Tuesday, August 31, 2010

Credit Scores

Child has an excellent credit score, but no income.

I have an income...but as we found out today, no credit score. Not a bad credit score, just no credit score. Apparently credit cards don't build your credit if you're responsible and pay them on time, and (car) loans over seven years old don't count.

That leaves us with basically four options as far as obtaining a house goes.

1. Wait a year to buy a house while I build credit by taking out loans I don't need and paying interest I don't want to. Note that credit scores are a black box, so this isn't actually guaranteed to give me a credit score.

2. Wait a year to buy a house while we save enough money to put down 20% on a home, jump through all sorts of crazy hoops to prove to our mortgage lender that I'm a responsible buyer despite the lack of a credit score, then almost double the amount of interest we pay on our mortgage.

3. Save money until we can pay cash for a house. Note that this would actually be our daughter's house, since given California prices, Child and I will be kicking the bucket about the time we finished saving. Since the plan is for Ash to be supporting us in our old age, not vice versa, this option is out.

4. Steal one under cover of darkness and move it somewhere convenient like the beach, or perhaps my work's parking lot. I'd have to look into how much it costs to hire someone to move a house though. And they'd probably run a credit check.

3 comments:

Andy Lemmon said...

"Apparently credit cards don't build your credit if you're responsible and pay them on time" No no no, that's a myth. Now, here's what may be going on. We have one credit card account. It has issued a card to both me and Daniel. However, it only shows up on my credit history because the account is only in my name. I have NEVER carried a balance, but it is contributing to my credit score.

"For your three FICO scores to be calculated, each of your three credit reports must contain at least one account which has been open for at least six months. In addition, each report must contain at least one account that has been updated in the past six months." (http://www.myfico.com/CreditEducation/CreditScores.aspx)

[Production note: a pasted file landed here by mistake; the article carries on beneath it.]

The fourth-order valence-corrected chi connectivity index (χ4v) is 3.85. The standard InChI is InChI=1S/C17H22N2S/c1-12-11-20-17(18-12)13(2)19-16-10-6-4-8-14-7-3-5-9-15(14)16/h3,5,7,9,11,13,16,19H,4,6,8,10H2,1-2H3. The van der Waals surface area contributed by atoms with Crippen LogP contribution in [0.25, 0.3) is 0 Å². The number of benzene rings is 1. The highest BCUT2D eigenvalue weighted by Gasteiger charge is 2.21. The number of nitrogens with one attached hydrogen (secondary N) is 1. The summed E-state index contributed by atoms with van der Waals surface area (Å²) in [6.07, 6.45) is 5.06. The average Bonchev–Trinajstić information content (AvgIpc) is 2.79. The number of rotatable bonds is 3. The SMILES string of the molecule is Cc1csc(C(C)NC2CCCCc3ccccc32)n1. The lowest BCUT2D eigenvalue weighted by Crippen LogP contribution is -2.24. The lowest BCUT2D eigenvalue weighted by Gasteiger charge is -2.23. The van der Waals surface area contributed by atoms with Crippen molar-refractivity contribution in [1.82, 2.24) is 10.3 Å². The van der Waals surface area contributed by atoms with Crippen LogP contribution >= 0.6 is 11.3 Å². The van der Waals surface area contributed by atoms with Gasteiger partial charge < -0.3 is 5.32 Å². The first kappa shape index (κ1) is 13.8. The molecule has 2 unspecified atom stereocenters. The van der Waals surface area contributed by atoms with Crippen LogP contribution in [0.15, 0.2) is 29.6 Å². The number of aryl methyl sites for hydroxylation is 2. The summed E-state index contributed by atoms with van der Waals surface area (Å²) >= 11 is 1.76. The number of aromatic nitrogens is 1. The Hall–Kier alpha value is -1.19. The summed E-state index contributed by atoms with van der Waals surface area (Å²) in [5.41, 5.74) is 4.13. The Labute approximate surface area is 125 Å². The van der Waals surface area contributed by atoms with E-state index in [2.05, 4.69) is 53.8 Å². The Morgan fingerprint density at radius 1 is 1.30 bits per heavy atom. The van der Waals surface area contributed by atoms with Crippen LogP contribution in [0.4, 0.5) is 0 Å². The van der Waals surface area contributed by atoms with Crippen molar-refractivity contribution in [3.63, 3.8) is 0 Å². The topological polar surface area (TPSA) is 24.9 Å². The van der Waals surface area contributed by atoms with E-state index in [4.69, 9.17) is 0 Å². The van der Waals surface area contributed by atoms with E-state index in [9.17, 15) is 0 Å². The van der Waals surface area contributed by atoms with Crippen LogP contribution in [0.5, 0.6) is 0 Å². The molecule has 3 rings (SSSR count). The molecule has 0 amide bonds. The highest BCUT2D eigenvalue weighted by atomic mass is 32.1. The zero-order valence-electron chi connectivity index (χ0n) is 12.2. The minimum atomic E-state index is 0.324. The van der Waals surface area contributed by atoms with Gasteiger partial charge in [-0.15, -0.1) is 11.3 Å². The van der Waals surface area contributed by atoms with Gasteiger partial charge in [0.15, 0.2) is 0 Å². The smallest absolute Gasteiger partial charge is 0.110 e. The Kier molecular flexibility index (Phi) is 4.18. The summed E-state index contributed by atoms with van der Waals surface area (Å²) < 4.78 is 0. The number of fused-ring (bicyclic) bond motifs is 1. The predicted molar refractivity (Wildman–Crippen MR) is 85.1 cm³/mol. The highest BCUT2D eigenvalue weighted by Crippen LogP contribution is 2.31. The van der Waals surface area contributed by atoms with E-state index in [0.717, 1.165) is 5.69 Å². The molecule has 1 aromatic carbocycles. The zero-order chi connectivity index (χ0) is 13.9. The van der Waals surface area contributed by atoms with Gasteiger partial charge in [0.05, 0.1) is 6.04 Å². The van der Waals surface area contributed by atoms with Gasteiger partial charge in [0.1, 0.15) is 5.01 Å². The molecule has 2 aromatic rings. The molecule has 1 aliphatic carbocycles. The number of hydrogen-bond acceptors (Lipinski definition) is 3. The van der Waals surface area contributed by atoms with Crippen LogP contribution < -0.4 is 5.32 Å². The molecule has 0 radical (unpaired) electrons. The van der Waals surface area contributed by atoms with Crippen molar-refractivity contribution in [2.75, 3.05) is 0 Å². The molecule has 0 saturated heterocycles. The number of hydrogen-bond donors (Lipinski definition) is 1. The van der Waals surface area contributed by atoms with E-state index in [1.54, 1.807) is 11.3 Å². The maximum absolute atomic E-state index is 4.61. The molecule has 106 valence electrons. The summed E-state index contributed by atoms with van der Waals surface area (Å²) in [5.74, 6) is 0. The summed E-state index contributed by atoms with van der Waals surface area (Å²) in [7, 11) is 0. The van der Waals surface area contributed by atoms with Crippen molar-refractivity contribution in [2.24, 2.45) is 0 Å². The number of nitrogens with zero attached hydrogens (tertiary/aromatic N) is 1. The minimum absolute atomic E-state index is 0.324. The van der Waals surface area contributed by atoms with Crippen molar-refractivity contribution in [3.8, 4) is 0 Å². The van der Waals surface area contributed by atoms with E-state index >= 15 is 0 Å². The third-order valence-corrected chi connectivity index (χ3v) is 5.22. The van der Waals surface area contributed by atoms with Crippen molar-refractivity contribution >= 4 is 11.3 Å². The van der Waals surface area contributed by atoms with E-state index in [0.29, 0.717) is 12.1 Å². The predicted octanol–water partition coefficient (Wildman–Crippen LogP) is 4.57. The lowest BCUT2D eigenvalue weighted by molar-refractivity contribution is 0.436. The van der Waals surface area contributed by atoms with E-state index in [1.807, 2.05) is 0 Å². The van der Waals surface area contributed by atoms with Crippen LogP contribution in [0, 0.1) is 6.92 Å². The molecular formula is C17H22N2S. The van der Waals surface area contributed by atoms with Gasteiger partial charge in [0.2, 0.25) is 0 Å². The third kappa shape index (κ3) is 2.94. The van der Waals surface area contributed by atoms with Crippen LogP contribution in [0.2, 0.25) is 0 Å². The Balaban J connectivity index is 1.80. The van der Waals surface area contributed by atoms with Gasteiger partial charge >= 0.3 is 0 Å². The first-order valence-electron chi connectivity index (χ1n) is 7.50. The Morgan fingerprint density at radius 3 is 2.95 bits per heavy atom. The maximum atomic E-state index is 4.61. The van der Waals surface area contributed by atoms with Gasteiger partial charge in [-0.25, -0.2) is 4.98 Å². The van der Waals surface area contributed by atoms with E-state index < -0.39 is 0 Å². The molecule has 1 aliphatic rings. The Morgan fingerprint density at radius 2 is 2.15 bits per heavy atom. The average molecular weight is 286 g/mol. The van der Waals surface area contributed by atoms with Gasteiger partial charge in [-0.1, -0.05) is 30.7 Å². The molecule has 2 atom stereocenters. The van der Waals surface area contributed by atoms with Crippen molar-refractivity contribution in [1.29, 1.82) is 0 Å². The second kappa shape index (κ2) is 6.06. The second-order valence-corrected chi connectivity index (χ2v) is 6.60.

also, in my understanding, your rent and utilities should show up in your credit history, as long as it's in your name. However, that's only if the accounts voluntarily supply the information to the credit bureaus. Some credit cards choose not to report this information.(http://www.myfico.com/CreditEducation/Rights/MissingAccount.aspx)

So, in regards to #1 - yes build your history, perhaps by opening another credit card that you know will appear on your credit history. But you should NOT have to pay interest on it. Just make sure to charge something on it each month so that they can report that it is active.

Gamila said...

yeah, I'm with Andy. You have to have a credit score because your utilities and such go on your credit report. When Kindal and I moved to texas we asked the electric company to send us a credit letter just in case we needed it to establish that we pay our bill on time and such.

I don't think we ever had to use it....

The Writer said...

Child's done a little research and we found out something interesting.

Apparently the reason my credit card hasn't counted towards my credit score is because when the bank person filled out our application, she put Child's birthdate where mine should have gone.

Awesome, huh?

Child's been doing more research into whether it's possible to retroactively fix this, and she'll pass her findings on to me tonight.